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I have a very basic marble problem (paraphrased):

There is a vase with 20 balls, of which 7 are red, 3 are blue, 1 is orange, and 9 are green. What are the odds of drawing a red, a blue, an orange and a green marble from the vase in this specific order ( $P(r b o g)$ )? We draw four marbles without putting them back.

My solution to this problem was straightforward. Using the conventional definition of a probability: $P(A) = \frac{|A|}{|\Omega|}$ if $\Omega$ is the set of all possible outcomes.

I then defined the event of drawing a red, a blue, an orange, a green marble as such. I labeled my marbles 1 through 20 and labelled the red ones 1 through 7, the blue ones 8 through 10, the orange one 11 and the blue ones 12 through 20.

If we call the event of interest $A$, then the set description of $A$ becomes:

$$A = \{(\omega_1, \omega_2, \omega_3, \omega_4), \omega_1 \in \{1, 2, ..., 7\}, \omega_2 \in \{8, 9, 10\}, \omega_3 = 11, \omega_4 \in \{12, 13, ..., 20\}\}$$

If we call the set of all possible outcomes $\Omega$, this set becomes:

$$\Omega = \{(\omega_1, \omega_2, \omega_3, \omega_4), \omega_i\in\{1,2,...,20\},\omega_k\neq\omega_j, k \neq j\}$$

The sizes of the sets are easily calculated as $|A| = 7*3*1*9 = 189$ and $|\Omega| = 20*19*18*17=116280$. With this, the probability of the event becomes $\frac{189}{116280} = 0.001625387$

Subsequently, I tried to check my work by doing a few simulations. I did three:

  1. A simulation in Python. I would generate a list with elements 1 through 20. Then I would let Python pick an item from the list and remove it four times. Thus, this would simulate drawing four marbles and not putting them back. I then checked whether I drew a red-blue-orange-green combo.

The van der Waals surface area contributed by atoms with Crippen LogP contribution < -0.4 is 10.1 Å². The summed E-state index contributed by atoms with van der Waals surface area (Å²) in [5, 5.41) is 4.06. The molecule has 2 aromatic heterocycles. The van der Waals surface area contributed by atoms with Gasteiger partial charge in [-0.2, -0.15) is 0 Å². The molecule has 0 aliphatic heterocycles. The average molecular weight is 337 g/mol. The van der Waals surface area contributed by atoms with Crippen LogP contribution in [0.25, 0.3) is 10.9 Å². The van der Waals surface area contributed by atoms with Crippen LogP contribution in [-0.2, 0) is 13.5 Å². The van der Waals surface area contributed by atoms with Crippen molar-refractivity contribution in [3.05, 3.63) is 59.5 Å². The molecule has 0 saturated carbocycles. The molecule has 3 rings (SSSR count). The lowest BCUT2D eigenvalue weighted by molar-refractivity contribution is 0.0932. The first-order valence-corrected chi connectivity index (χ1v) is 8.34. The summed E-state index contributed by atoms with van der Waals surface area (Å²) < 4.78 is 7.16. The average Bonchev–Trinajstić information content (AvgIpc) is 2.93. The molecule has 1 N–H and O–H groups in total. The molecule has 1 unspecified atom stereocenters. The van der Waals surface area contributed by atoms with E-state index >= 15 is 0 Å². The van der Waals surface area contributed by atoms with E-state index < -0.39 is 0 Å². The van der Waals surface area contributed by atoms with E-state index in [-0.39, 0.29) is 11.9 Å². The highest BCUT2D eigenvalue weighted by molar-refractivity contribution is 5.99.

2. A simulation in C++. I would draw four marbles at random (1-20) and only use the result of the random draw if it made up four different numbers.

  3. A simulation in C++. I would shuffle a list with elements 1 through 20 and then use the first four elements.

Simulation 2 confirms my result. Simulations 1 and 3 do not: they give probability 0.00158... when I let them iterate 100,000,000 times or more.

This seems strange, since I'm so sure of my maths. So the question becomes: is my calculation of probability incorrect, or my way of simulation?

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    $\begingroup$ Just go step by step: $\frac 7{20}\times \frac 3{19}\times \frac 1{18}\times \frac 9{17}\approx 0.001625387$ just as you said. All three simulation methods looks sensible, but of course bugs are possible. $\endgroup$
    – lulu
    Feb 11 '18 at 15:25
  • $\begingroup$ As a way to check for bugs, use your various simulations to compute other things. First marble red, that sort of thing. See if you are getting the right answers for other computations. $\endgroup$
    – lulu
    Feb 11 '18 at 15:31
  • $\begingroup$ Thanks for the remark. I decided to indeed do a bug search. What I did is simulate the first four draws using a completely random trial-and-error method to obtain four individual integers. Then I simulated them using the C++ shuffle() function on an array of 20 integers. I collected data on 1,000,000 experiments in a .csv and plotted histograms of the experiments. I expected that all 20 integers would be drawn equally. However, there was an immense bias towards higher numbers when using the shuffle() function! So there was indeed a bug. $\endgroup$ Feb 11 '18 at 20:00

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